It’s also possible that, as with all documentaries, it is not telling us the whole truth. It’s very much from Steven Avery’s side and perhaps suffers balancing issues without a look at the trial from the prosecution’s side. Perhaps all documentaries are like this though, constructed with a clear bias and message in mind.

The series as a whole though is superb, it makes a change to have your jaw on the floor and be rendered speechless not by amazing visuals but simply by events that transpired that are so crazy you wish it was a movie. Recommended viewing even if you don’t usually watch documentaries. Making a Murderer is a must see.

9/10

Article written by Pete Gallagher

One thought on “Netflix Diaries: Making a Murderer

  • 2nd March 2016 at 9:34 pm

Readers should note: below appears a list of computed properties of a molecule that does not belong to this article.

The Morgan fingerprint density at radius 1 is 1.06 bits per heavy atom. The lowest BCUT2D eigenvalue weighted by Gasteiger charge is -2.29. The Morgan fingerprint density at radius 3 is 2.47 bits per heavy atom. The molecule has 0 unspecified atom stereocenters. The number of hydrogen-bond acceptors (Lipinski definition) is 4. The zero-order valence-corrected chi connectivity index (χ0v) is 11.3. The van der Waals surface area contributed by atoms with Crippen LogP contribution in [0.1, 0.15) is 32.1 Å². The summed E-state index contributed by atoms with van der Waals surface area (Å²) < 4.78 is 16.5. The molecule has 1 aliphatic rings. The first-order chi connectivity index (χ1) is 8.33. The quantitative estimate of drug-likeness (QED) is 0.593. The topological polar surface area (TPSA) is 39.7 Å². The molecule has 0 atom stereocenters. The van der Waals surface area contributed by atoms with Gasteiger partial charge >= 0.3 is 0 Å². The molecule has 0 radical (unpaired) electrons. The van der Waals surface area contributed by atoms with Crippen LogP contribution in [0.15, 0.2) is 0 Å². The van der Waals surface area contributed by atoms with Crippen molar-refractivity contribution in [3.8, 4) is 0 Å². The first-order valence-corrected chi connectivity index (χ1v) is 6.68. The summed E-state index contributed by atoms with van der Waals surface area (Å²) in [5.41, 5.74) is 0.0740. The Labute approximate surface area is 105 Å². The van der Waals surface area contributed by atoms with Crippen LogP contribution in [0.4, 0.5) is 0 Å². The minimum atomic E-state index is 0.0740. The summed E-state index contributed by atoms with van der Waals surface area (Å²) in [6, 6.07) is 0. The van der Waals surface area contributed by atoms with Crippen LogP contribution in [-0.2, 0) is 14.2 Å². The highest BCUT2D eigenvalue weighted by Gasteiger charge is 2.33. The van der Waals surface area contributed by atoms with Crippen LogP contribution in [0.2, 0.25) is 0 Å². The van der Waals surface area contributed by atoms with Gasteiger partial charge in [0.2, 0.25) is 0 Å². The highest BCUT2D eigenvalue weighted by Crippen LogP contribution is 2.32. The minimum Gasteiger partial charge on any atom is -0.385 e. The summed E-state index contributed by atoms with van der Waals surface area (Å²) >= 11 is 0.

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    I was a netflix user for two years. Like most ppeloe I had great service at first, but eventually the rate at which I was getting movies slowed to a crawl. I was, perhaps, getting 3 movies a month. So I called them and complained. The first person I spoke to was extremely rude and defensive from the start. She demanded I provide proof that the service was actually slow. I explained I couldn’t provide proof other then the fact that I wasn’t getting movies soon enough ( I mean seriously . . . 3 a month?). She then lists all the movies I recieved and made excuses for each. By the end of this conversation I was even more pissed off then before I called. So I call again and demand to speak to a supervisor. Eventually I speak to someone else. Like Steve first they said the post office was the problem. I get first class mail all the time from my father (he sends letters the old way believe it or not). His letters travel from two states away and often I’ll get two or three letters before I ever see a new group of netflix movies. I pointed this out to them and this supervisor made some excuse about machines the post office uses being broken, that I should complain about this to the post office, and in order for netflix to look into the matter I’ll need to fill out some report and fax it to netflix. I told them I wasn’t going to do any such thing. I pay them money for a service which I don’t feel is worth the money. I’m complaining and they are asking me to fix it? The guy responds, We are looking for partners to fix this problem. I thought this whole thing was stupid, so I did nothing. The next day . . . the very next day . . . a new group of movies show up in the mail which I had been waiting 2 weeks for. I was given a month free . . . and guess how long it took for them to recieve and send the next group?It seems to me netflix is a business built on a model which can’t work considering the current economic conditions facing ppeloe. As long as netflix could work in the background of a person’s life, when a person isn’t paying attention to it, ppeloe thought the service was fine. $15 for movies through the mail? Why not. I mean even the ads on tv played up this in the background quality. Oh look netflix came in the mail! Like it’s some kind of gift you are not actually paying for. However as money got tight ppeloe started paying attention to the service more and look at what is happening? People who have spent years with this company are suddenly leaving. The customer service system they have in place is overwhelmed. They even offer cheap alternatives. Watching streaming video? Look if ABC can stream video without requiring me to download some program which I don’t want on my computer then way can’t netflix? Why would I want to sit in front of my computer to watch a movie anyway when I could sit in comfort in my living room? Netflix has done serious damage to themselves, or at least in my area. I don’t see many ppeloe using the service here anymore. A lot of ppeloe I meet who used the service now either buy cheap older films and/or watch on-demand video through their cable provider. Some ppeloe I know continue their service with netflix just to damage the disks and make everything more expensive for the company. Think about that . . . some ppeloe are so pissed off instead of ending the service they would rather destroy the service.